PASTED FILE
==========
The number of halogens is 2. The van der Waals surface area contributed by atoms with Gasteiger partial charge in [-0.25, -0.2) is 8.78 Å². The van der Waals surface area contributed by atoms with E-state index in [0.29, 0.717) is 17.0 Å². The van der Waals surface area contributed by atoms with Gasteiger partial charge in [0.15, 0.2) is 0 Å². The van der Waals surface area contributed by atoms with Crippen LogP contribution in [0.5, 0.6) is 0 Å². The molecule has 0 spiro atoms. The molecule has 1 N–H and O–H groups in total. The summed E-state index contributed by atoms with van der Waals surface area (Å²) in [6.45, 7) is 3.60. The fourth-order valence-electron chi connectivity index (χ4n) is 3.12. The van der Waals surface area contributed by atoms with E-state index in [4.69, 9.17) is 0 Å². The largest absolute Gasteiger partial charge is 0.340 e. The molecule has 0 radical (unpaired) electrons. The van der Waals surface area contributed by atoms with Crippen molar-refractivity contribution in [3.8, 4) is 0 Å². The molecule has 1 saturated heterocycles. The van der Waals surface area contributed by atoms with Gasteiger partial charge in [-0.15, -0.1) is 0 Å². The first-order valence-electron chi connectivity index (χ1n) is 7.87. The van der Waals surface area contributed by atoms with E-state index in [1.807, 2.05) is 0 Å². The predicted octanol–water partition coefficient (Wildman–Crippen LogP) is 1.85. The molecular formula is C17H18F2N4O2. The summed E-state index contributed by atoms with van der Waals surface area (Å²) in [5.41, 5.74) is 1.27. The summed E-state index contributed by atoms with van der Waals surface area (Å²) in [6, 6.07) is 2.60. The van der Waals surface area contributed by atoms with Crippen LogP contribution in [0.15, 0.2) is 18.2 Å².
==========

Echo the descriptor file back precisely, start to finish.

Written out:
The number of halogens is 2. The van der Waals surface area contributed by atoms with Gasteiger partial charge in [-0.25, -0.2) is 8.78 Å². The van der Waals surface area contributed by atoms with E-state index in [0.29, 0.717) is 17.0 Å². The van der Waals surface area contributed by atoms with Gasteiger partial charge in [0.15, 0.2) is 0 Å². The van der Waals surface area contributed by atoms with Crippen LogP contribution in [0.5, 0.6) is 0 Å². The molecule has 0 spiro atoms. The molecule has 1 N–H and O–H groups in total. The summed E-state index contributed by atoms with van der Waals surface area (Å²) in [6.45, 7) is 3.60. The fourth-order valence-electron chi connectivity index (χ4n) is 3.12. The van der Waals surface area contributed by atoms with E-state index in [4.69, 9.17) is 0 Å². The largest absolute Gasteiger partial charge is 0.340 e. The molecule has 0 radical (unpaired) electrons. The van der Waals surface area contributed by atoms with Crippen molar-refractivity contribution in [3.8, 4) is 0 Å². The molecule has 1 saturated heterocycles. The van der Waals surface area contributed by atoms with Gasteiger partial charge in [-0.15, -0.1) is 0 Å². The first-order valence-electron chi connectivity index (χ1n) is 7.87. The van der Waals surface area contributed by atoms with E-state index in [1.807, 2.05) is 0 Å². The predicted octanol–water partition coefficient (Wildman–Crippen LogP) is 1.85. The molecular formula is C17H18F2N4O2. The summed E-state index contributed by atoms with van der Waals surface area (Å²) in [5.41, 5.74) is 1.27. The summed E-state index contributed by atoms with van der Waals surface area (Å²) in [6, 6.07) is 2.60. The van der Waals surface area contributed by atoms with Crippen LogP contribution in [0.15, 0.2) is 18.2 Å².